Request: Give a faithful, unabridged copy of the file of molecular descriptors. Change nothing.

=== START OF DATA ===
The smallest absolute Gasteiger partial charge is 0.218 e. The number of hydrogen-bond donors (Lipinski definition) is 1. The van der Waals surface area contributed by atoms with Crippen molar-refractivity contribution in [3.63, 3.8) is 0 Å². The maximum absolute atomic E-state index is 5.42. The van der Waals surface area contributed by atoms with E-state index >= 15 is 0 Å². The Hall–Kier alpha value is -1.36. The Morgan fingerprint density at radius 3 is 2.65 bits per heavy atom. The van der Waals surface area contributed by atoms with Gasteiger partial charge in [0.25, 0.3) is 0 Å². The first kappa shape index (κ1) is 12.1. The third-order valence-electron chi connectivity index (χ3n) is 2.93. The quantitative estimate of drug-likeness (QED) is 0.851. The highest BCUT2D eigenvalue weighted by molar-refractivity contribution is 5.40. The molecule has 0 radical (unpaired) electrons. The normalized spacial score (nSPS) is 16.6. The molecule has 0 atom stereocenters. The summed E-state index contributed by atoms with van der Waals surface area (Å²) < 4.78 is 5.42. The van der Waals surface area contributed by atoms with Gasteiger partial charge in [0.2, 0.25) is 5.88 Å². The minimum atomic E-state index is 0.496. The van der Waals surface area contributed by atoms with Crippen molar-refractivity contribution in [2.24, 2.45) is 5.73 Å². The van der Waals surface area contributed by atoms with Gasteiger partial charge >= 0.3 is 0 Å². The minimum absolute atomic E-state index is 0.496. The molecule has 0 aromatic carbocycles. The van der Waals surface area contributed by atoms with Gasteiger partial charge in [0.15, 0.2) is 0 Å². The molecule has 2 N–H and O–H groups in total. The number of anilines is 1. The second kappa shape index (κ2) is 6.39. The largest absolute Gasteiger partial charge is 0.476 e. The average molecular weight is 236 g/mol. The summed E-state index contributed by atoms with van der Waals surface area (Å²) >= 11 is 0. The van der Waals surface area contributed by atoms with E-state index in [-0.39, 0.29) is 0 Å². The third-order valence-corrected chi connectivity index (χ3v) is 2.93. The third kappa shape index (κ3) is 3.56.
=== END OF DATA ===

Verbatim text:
The smallest absolute Gasteiger partial charge is 0.218 e. The number of hydrogen-bond donors (Lipinski definition) is 1. The van der Waals surface area contributed by atoms with Crippen molar-refractivity contribution in [3.63, 3.8) is 0 Å². The maximum absolute atomic E-state index is 5.42. The van der Waals surface area contributed by atoms with E-state index >= 15 is 0 Å². The Hall–Kier alpha value is -1.36. The Morgan fingerprint density at radius 3 is 2.65 bits per heavy atom. The van der Waals surface area contributed by atoms with Gasteiger partial charge in [0.25, 0.3) is 0 Å². The first kappa shape index (κ1) is 12.1. The third-order valence-electron chi connectivity index (χ3n) is 2.93. The quantitative estimate of drug-likeness (QED) is 0.851. The highest BCUT2D eigenvalue weighted by molar-refractivity contribution is 5.40. The molecule has 0 radical (unpaired) electrons. The normalized spacial score (nSPS) is 16.6. The molecule has 0 atom stereocenters. The summed E-state index contributed by atoms with van der Waals surface area (Å²) < 4.78 is 5.42. The van der Waals surface area contributed by atoms with Gasteiger partial charge in [0.2, 0.25) is 5.88 Å². The minimum atomic E-state index is 0.496. The van der Waals surface area contributed by atoms with Crippen molar-refractivity contribution in [2.24, 2.45) is 5.73 Å². The van der Waals surface area contributed by atoms with Gasteiger partial charge >= 0.3 is 0 Å². The minimum absolute atomic E-state index is 0.496. The molecule has 0 aromatic carbocycles. The van der Waals surface area contributed by atoms with Gasteiger partial charge in [0.15, 0.2) is 0 Å². The molecule has 2 N–H and O–H groups in total. The number of anilines is 1. The second kappa shape index (κ2) is 6.39. The largest absolute Gasteiger partial charge is 0.476 e. The average molecular weight is 236 g/mol. The summed E-state index contributed by atoms with van der Waals surface area (Å²) >= 11 is 0. The van der Waals surface area contributed by atoms with E-state index in [-0.39, 0.29) is 0 Å². The third-order valence-corrected chi connectivity index (χ3v) is 2.93. The third kappa shape index (κ3) is 3.56.